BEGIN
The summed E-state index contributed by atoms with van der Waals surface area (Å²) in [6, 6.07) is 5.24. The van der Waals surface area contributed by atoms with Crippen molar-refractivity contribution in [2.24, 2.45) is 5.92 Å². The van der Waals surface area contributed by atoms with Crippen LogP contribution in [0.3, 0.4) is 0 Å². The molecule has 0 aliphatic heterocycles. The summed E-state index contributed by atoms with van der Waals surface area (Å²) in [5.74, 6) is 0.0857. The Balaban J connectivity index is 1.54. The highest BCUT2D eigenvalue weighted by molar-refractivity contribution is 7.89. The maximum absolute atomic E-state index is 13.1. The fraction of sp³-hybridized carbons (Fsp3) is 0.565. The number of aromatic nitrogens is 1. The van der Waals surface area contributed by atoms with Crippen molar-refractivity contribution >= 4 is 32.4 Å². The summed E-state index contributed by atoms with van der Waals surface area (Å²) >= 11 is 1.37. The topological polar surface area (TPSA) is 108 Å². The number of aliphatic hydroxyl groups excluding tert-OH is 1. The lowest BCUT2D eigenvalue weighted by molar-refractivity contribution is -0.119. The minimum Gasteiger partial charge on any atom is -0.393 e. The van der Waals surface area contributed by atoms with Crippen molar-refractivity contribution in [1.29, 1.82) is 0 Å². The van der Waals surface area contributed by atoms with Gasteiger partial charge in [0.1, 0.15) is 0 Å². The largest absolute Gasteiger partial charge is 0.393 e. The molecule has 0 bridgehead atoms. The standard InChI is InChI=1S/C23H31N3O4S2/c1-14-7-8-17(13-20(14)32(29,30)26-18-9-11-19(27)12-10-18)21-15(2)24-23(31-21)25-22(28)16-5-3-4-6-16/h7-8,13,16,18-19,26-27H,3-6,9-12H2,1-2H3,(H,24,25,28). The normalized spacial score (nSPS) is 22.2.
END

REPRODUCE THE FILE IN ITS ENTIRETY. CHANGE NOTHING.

The summed E-state index contributed by atoms with van der Waals surface area (Å²) in [6, 6.07) is 5.24. The van der Waals surface area contributed by atoms with Crippen molar-refractivity contribution in [2.24, 2.45) is 5.92 Å². The van der Waals surface area contributed by atoms with Crippen LogP contribution in [0.3, 0.4) is 0 Å². The molecule has 0 aliphatic heterocycles. The summed E-state index contributed by atoms with van der Waals surface area (Å²) in [5.74, 6) is 0.0857. The Balaban J connectivity index is 1.54. The highest BCUT2D eigenvalue weighted by molar-refractivity contribution is 7.89. The maximum absolute atomic E-state index is 13.1. The fraction of sp³-hybridized carbons (Fsp3) is 0.565. The number of aromatic nitrogens is 1. The van der Waals surface area contributed by atoms with Crippen molar-refractivity contribution >= 4 is 32.4 Å². The summed E-state index contributed by atoms with van der Waals surface area (Å²) >= 11 is 1.37. The topological polar surface area (TPSA) is 108 Å². The number of aliphatic hydroxyl groups excluding tert-OH is 1. The lowest BCUT2D eigenvalue weighted by molar-refractivity contribution is -0.119. The minimum Gasteiger partial charge on any atom is -0.393 e. The van der Waals surface area contributed by atoms with Crippen molar-refractivity contribution in [1.29, 1.82) is 0 Å². The van der Waals surface area contributed by atoms with Gasteiger partial charge in [0.1, 0.15) is 0 Å². The largest absolute Gasteiger partial charge is 0.393 e. The molecule has 0 bridgehead atoms. The standard InChI is InChI=1S/C23H31N3O4S2/c1-14-7-8-17(13-20(14)32(29,30)26-18-9-11-19(27)12-10-18)21-15(2)24-23(31-21)25-22(28)16-5-3-4-6-16/h7-8,13,16,18-19,26-27H,3-6,9-12H2,1-2H3,(H,24,25,28). The normalized spacial score (nSPS) is 22.2.